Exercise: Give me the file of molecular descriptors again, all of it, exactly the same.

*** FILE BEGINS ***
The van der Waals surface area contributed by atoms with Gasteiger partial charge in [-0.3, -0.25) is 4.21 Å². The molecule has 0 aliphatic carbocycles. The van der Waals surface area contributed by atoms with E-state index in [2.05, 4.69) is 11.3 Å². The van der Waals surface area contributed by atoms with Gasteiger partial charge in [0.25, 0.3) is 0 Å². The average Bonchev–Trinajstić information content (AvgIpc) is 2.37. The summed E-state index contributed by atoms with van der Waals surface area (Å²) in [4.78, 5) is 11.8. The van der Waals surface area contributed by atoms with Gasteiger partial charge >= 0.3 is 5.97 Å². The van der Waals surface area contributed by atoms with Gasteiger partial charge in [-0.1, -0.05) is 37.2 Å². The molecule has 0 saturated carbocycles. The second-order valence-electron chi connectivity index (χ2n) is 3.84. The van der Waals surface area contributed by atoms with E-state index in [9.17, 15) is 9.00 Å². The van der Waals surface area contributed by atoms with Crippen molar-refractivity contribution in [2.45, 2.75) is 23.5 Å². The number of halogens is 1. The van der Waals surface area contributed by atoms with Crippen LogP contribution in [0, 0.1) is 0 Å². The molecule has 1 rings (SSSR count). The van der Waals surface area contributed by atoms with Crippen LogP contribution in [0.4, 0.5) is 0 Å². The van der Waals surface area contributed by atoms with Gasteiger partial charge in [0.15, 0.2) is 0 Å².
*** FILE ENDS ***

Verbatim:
The van der Waals surface area contributed by atoms with Gasteiger partial charge in [-0.3, -0.25) is 4.21 Å². The molecule has 0 aliphatic carbocycles. The van der Waals surface area contributed by atoms with E-state index in [2.05, 4.69) is 11.3 Å². The van der Waals surface area contributed by atoms with Gasteiger partial charge in [0.25, 0.3) is 0 Å². The average Bonchev–Trinajstić information content (AvgIpc) is 2.37. The summed E-state index contributed by atoms with van der Waals surface area (Å²) in [4.78, 5) is 11.8. The van der Waals surface area contributed by atoms with Gasteiger partial charge >= 0.3 is 5.97 Å². The van der Waals surface area contributed by atoms with Gasteiger partial charge in [-0.1, -0.05) is 37.2 Å². The molecule has 0 saturated carbocycles. The second-order valence-electron chi connectivity index (χ2n) is 3.84. The van der Waals surface area contributed by atoms with E-state index in [9.17, 15) is 9.00 Å². The van der Waals surface area contributed by atoms with Crippen molar-refractivity contribution in [2.45, 2.75) is 23.5 Å². The number of halogens is 1. The van der Waals surface area contributed by atoms with Crippen LogP contribution in [0, 0.1) is 0 Å². The molecule has 1 rings (SSSR count). The van der Waals surface area contributed by atoms with Crippen LogP contribution in [0.4, 0.5) is 0 Å². The van der Waals surface area contributed by atoms with Gasteiger partial charge in [0.15, 0.2) is 0 Å².